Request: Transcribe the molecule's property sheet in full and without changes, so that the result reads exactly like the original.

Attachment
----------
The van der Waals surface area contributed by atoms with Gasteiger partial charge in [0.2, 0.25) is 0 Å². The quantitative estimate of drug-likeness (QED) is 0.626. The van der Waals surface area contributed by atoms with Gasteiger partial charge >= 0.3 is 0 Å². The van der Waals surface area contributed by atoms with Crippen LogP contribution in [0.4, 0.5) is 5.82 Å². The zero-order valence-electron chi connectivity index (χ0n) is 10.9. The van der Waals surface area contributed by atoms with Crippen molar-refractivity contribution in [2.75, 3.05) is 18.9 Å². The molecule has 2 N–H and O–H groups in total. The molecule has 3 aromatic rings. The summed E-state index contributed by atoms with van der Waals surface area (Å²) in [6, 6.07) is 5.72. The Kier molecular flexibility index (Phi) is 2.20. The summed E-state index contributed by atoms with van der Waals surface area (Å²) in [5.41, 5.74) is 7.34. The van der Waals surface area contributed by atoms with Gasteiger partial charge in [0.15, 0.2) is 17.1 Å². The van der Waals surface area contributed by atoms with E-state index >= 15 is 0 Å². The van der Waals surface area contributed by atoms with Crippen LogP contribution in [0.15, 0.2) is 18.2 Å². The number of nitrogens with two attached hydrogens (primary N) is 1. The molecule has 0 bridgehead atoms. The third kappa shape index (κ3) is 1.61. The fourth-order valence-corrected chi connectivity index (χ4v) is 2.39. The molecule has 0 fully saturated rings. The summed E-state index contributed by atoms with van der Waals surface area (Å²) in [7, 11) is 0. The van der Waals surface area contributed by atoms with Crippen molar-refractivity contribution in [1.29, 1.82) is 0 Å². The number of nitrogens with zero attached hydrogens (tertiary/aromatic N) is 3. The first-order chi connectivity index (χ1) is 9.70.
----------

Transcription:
The van der Waals surface area contributed by atoms with Gasteiger partial charge in [0.2, 0.25) is 0 Å². The quantitative estimate of drug-likeness (QED) is 0.626. The van der Waals surface area contributed by atoms with Gasteiger partial charge >= 0.3 is 0 Å². The van der Waals surface area contributed by atoms with Crippen LogP contribution in [0.4, 0.5) is 5.82 Å². The zero-order valence-electron chi connectivity index (χ0n) is 10.9. The van der Waals surface area contributed by atoms with Crippen molar-refractivity contribution in [2.75, 3.05) is 18.9 Å². The molecule has 2 N–H and O–H groups in total. The molecule has 3 aromatic rings. The summed E-state index contributed by atoms with van der Waals surface area (Å²) in [6, 6.07) is 5.72. The Kier molecular flexibility index (Phi) is 2.20. The summed E-state index contributed by atoms with van der Waals surface area (Å²) in [5.41, 5.74) is 7.34. The van der Waals surface area contributed by atoms with Gasteiger partial charge in [0.15, 0.2) is 17.1 Å². The van der Waals surface area contributed by atoms with E-state index >= 15 is 0 Å². The van der Waals surface area contributed by atoms with Crippen LogP contribution in [0.15, 0.2) is 18.2 Å². The number of nitrogens with two attached hydrogens (primary N) is 1. The molecule has 0 bridgehead atoms. The third kappa shape index (κ3) is 1.61. The fourth-order valence-corrected chi connectivity index (χ4v) is 2.39. The molecule has 0 fully saturated rings. The summed E-state index contributed by atoms with van der Waals surface area (Å²) in [7, 11) is 0. The van der Waals surface area contributed by atoms with Crippen molar-refractivity contribution in [1.29, 1.82) is 0 Å². The number of nitrogens with zero attached hydrogens (tertiary/aromatic N) is 3. The first-order chi connectivity index (χ1) is 9.70.